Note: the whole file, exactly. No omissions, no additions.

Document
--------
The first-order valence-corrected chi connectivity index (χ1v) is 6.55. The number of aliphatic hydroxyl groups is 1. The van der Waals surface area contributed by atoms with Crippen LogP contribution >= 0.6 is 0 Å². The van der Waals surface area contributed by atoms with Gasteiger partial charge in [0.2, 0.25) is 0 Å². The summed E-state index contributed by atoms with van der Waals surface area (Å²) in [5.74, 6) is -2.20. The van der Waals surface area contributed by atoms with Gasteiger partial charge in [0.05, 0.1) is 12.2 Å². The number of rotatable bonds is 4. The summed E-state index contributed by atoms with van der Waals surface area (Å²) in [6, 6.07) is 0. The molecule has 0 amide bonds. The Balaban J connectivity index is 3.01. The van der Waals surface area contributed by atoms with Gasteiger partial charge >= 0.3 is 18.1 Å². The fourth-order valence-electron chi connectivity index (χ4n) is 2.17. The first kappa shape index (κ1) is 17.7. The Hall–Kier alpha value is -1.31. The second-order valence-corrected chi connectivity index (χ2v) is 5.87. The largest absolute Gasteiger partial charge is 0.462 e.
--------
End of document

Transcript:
The first-order valence-corrected chi connectivity index (χ1v) is 6.55. The number of aliphatic hydroxyl groups is 1. The van der Waals surface area contributed by atoms with Crippen LogP contribution >= 0.6 is 0 Å². The van der Waals surface area contributed by atoms with Gasteiger partial charge in [0.2, 0.25) is 0 Å². The summed E-state index contributed by atoms with van der Waals surface area (Å²) in [5.74, 6) is -2.20. The van der Waals surface area contributed by atoms with Gasteiger partial charge in [0.05, 0.1) is 12.2 Å². The number of rotatable bonds is 4. The summed E-state index contributed by atoms with van der Waals surface area (Å²) in [6, 6.07) is 0. The molecule has 0 amide bonds. The Balaban J connectivity index is 3.01. The van der Waals surface area contributed by atoms with Gasteiger partial charge >= 0.3 is 18.1 Å². The fourth-order valence-electron chi connectivity index (χ4n) is 2.17. The first kappa shape index (κ1) is 17.7. The Hall–Kier alpha value is -1.31. The second-order valence-corrected chi connectivity index (χ2v) is 5.87. The largest absolute Gasteiger partial charge is 0.462 e.